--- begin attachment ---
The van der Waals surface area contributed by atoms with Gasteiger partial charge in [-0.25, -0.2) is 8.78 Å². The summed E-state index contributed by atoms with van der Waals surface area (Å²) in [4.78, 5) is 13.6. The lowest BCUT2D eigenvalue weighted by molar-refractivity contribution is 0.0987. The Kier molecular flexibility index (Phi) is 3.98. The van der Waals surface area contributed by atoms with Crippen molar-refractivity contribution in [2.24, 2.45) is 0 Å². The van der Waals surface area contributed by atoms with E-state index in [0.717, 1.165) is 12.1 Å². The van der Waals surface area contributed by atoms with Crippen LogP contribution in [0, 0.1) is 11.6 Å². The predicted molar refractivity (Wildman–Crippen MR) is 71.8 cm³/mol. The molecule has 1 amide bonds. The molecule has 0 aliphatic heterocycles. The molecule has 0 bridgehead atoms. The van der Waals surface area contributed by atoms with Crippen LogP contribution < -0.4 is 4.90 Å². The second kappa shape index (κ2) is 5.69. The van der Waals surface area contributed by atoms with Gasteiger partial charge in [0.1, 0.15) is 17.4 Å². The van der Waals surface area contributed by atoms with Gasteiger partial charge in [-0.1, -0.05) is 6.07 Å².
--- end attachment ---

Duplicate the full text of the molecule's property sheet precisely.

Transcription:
The van der Waals surface area contributed by atoms with Gasteiger partial charge in [-0.25, -0.2) is 8.78 Å². The summed E-state index contributed by atoms with van der Waals surface area (Å²) in [4.78, 5) is 13.6. The lowest BCUT2D eigenvalue weighted by molar-refractivity contribution is 0.0987. The Kier molecular flexibility index (Phi) is 3.98. The van der Waals surface area contributed by atoms with Crippen molar-refractivity contribution in [2.24, 2.45) is 0 Å². The van der Waals surface area contributed by atoms with E-state index in [0.717, 1.165) is 12.1 Å². The van der Waals surface area contributed by atoms with Crippen LogP contribution in [0, 0.1) is 11.6 Å². The predicted molar refractivity (Wildman–Crippen MR) is 71.8 cm³/mol. The molecule has 1 amide bonds. The molecule has 0 aliphatic heterocycles. The molecule has 0 bridgehead atoms. The van der Waals surface area contributed by atoms with Crippen LogP contribution < -0.4 is 4.90 Å². The second kappa shape index (κ2) is 5.69. The van der Waals surface area contributed by atoms with Gasteiger partial charge in [0.1, 0.15) is 17.4 Å². The van der Waals surface area contributed by atoms with Gasteiger partial charge in [-0.1, -0.05) is 6.07 Å².